The Toronto Stock Exchange (TSE) hopes a makeover in governance and systems will slow eroding market share--as well as the increasing in-fighting between members and some exchange officials.
A plan hatched last year calls for the demutualization of the exchange and the expansion of electronic capabilities to eventually allow investors direct access to the exchange's trading systems.
"With electronic and Internet trading systems virtually everywhere, there's no reason why institutional and retail investors shouldn't get direct access to trading systems without having to go through a dealer," says TSE President Rowland Fleming.
But "going through dealers" is exactly how many member firms earn revenue.
"As far as we are concerned, they are giving away the store. Our business is providing access to exchanges," says the president of one large Toronto-based brokerage firm.
Under the proposed plan, the exchange would expand its electronic trading capabilities to include creation of an electronic call market and a direct access system that would make it easier for institutions to anonymously trade large blocks of shares.
The key governance change being proposed would convert the exchange into a for-profit, shareholder-owned company. Such a structure, officials say, will make the exchange leaner and permit faster decisions and greater flexibility for raising the capital needed for costly projects, such as technology upgrades.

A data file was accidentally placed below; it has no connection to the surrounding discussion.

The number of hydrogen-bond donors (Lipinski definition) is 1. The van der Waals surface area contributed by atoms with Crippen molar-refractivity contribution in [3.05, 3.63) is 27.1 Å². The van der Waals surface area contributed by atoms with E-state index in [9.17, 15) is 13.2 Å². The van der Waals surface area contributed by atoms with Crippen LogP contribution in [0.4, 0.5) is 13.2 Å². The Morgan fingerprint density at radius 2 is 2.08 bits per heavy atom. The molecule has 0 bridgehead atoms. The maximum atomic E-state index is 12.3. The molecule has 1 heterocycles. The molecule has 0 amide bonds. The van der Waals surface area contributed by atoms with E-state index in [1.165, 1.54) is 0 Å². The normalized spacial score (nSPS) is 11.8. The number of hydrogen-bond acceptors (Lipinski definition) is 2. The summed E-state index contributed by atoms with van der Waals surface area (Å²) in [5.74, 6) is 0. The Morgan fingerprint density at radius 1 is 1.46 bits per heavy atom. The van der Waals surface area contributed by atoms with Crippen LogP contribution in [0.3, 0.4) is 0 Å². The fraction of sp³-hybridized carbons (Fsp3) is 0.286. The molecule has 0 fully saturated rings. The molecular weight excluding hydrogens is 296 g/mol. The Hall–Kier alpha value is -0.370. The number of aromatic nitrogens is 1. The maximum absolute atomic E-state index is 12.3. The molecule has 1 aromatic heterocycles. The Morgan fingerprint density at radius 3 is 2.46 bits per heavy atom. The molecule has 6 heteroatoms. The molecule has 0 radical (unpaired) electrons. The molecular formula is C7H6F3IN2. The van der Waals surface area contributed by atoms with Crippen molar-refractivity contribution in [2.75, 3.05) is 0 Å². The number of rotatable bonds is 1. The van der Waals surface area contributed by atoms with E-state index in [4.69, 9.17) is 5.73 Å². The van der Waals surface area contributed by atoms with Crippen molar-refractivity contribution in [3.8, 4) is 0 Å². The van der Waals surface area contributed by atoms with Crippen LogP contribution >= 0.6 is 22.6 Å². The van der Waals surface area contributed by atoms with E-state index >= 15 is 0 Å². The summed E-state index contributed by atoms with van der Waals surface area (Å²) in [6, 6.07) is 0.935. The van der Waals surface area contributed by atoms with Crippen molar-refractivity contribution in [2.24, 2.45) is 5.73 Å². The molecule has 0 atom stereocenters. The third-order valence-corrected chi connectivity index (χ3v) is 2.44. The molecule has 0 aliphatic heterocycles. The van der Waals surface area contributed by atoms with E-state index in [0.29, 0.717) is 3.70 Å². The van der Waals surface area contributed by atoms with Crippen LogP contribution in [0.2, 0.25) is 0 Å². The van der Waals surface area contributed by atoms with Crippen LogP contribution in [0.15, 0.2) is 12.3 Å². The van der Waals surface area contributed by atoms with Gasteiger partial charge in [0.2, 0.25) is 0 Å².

If approved by its members and by regulators, the TSE intends to begin by issuing shares to its current broker/dealer members. Further down the road, large institutional investors and listed companies may be offered the chance to buy in as well. As of yet, there are no plans for the saleof stock to the public, la the Australian Stock Exchange.
Although the Ontario Securities Commission has already signaled its willingness to support the changes, some members of the industry vow to wage an all-out battle at future commission hearings.
Discontent among members and officials is nothing new at the TSE. Things got so bad last year following an announcement that the overhaul of trading systems to handle the Y2K problem would be more costly than anticipated, that many members took to publicly criticizing exchange management. In response, the board of governors issued a memo to members asking them--in so many words--to please shut up.